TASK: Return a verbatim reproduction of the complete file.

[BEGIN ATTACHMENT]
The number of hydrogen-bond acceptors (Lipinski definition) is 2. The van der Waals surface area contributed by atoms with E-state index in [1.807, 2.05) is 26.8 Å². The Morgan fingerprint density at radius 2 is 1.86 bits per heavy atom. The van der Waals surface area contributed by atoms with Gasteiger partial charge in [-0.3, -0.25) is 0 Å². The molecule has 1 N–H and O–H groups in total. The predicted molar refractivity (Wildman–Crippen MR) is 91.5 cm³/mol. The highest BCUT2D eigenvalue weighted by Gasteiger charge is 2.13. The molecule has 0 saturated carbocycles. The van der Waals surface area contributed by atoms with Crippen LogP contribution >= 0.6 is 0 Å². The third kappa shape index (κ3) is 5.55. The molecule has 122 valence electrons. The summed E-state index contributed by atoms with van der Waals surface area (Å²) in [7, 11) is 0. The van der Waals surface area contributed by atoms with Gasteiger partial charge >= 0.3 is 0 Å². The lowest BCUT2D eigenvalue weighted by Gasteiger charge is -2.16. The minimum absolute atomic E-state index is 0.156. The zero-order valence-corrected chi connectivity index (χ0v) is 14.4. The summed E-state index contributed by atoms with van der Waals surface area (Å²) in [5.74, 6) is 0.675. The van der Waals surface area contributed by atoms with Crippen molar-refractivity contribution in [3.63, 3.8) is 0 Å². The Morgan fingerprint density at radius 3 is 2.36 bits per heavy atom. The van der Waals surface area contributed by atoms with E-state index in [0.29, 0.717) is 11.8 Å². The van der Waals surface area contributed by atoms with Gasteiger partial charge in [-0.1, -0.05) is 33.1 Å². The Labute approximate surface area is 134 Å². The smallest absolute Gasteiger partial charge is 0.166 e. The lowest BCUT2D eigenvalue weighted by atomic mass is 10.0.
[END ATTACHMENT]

The number of hydrogen-bond acceptors (Lipinski definition) is 2. The van der Waals surface area contributed by atoms with E-state index in [1.807, 2.05) is 26.8 Å². The Morgan fingerprint density at radius 2 is 1.86 bits per heavy atom. The van der Waals surface area contributed by atoms with Gasteiger partial charge in [-0.3, -0.25) is 0 Å². The molecule has 1 N–H and O–H groups in total. The predicted molar refractivity (Wildman–Crippen MR) is 91.5 cm³/mol. The highest BCUT2D eigenvalue weighted by Gasteiger charge is 2.13. The molecule has 0 saturated carbocycles. The van der Waals surface area contributed by atoms with Crippen LogP contribution >= 0.6 is 0 Å². The third kappa shape index (κ3) is 5.55. The molecule has 122 valence electrons. The summed E-state index contributed by atoms with van der Waals surface area (Å²) in [7, 11) is 0. The van der Waals surface area contributed by atoms with Gasteiger partial charge >= 0.3 is 0 Å². The lowest BCUT2D eigenvalue weighted by Gasteiger charge is -2.16. The minimum absolute atomic E-state index is 0.156. The zero-order valence-corrected chi connectivity index (χ0v) is 14.4. The summed E-state index contributed by atoms with van der Waals surface area (Å²) in [5.74, 6) is 0.675. The van der Waals surface area contributed by atoms with Crippen molar-refractivity contribution in [3.63, 3.8) is 0 Å². The Morgan fingerprint density at radius 3 is 2.36 bits per heavy atom. The van der Waals surface area contributed by atoms with E-state index in [0.29, 0.717) is 11.8 Å². The van der Waals surface area contributed by atoms with Gasteiger partial charge in [-0.1, -0.05) is 33.1 Å². The Labute approximate surface area is 134 Å². The smallest absolute Gasteiger partial charge is 0.166 e. The lowest BCUT2D eigenvalue weighted by atomic mass is 10.0.